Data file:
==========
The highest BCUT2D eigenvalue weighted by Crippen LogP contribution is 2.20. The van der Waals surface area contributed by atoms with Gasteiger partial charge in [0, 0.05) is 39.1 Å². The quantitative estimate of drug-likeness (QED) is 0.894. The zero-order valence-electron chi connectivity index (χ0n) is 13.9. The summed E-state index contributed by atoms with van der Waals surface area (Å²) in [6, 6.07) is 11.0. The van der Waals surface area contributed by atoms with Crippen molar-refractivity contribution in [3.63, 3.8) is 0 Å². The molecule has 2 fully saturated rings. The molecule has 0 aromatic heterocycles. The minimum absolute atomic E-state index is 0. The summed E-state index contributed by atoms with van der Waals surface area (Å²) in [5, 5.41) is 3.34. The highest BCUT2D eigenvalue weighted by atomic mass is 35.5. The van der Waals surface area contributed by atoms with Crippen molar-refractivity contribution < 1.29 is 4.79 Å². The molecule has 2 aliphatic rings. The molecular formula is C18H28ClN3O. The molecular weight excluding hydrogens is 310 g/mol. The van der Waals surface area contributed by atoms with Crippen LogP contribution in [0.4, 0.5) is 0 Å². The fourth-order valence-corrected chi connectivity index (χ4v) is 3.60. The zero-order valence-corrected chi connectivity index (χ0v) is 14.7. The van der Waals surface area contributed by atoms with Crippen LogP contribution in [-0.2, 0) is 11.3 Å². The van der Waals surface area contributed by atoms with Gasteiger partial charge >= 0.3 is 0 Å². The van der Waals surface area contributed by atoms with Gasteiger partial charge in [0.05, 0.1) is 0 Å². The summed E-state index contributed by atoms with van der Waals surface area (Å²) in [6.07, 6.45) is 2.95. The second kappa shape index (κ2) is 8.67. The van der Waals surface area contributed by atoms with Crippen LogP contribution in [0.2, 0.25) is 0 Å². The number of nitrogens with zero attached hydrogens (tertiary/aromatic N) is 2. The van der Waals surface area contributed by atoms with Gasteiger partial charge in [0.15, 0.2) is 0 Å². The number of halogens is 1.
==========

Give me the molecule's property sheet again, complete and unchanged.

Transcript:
The highest BCUT2D eigenvalue weighted by Crippen LogP contribution is 2.20. The van der Waals surface area contributed by atoms with Gasteiger partial charge in [0, 0.05) is 39.1 Å². The quantitative estimate of drug-likeness (QED) is 0.894. The zero-order valence-electron chi connectivity index (χ0n) is 13.9. The summed E-state index contributed by atoms with van der Waals surface area (Å²) in [6, 6.07) is 11.0. The van der Waals surface area contributed by atoms with Crippen molar-refractivity contribution in [3.63, 3.8) is 0 Å². The molecule has 2 fully saturated rings. The molecule has 0 aromatic heterocycles. The minimum absolute atomic E-state index is 0. The summed E-state index contributed by atoms with van der Waals surface area (Å²) in [5, 5.41) is 3.34. The highest BCUT2D eigenvalue weighted by atomic mass is 35.5. The van der Waals surface area contributed by atoms with Crippen molar-refractivity contribution < 1.29 is 4.79 Å². The molecule has 2 aliphatic rings. The molecular formula is C18H28ClN3O. The molecular weight excluding hydrogens is 310 g/mol. The van der Waals surface area contributed by atoms with Crippen LogP contribution in [0.4, 0.5) is 0 Å². The fourth-order valence-corrected chi connectivity index (χ4v) is 3.60. The zero-order valence-corrected chi connectivity index (χ0v) is 14.7. The van der Waals surface area contributed by atoms with Crippen LogP contribution in [-0.2, 0) is 11.3 Å². The van der Waals surface area contributed by atoms with Gasteiger partial charge >= 0.3 is 0 Å². The van der Waals surface area contributed by atoms with Gasteiger partial charge in [0.05, 0.1) is 0 Å². The summed E-state index contributed by atoms with van der Waals surface area (Å²) in [6.07, 6.45) is 2.95. The second kappa shape index (κ2) is 8.67. The van der Waals surface area contributed by atoms with Crippen LogP contribution in [0.2, 0.25) is 0 Å². The number of nitrogens with zero attached hydrogens (tertiary/aromatic N) is 2. The van der Waals surface area contributed by atoms with Gasteiger partial charge in [0.15, 0.2) is 0 Å². The number of halogens is 1.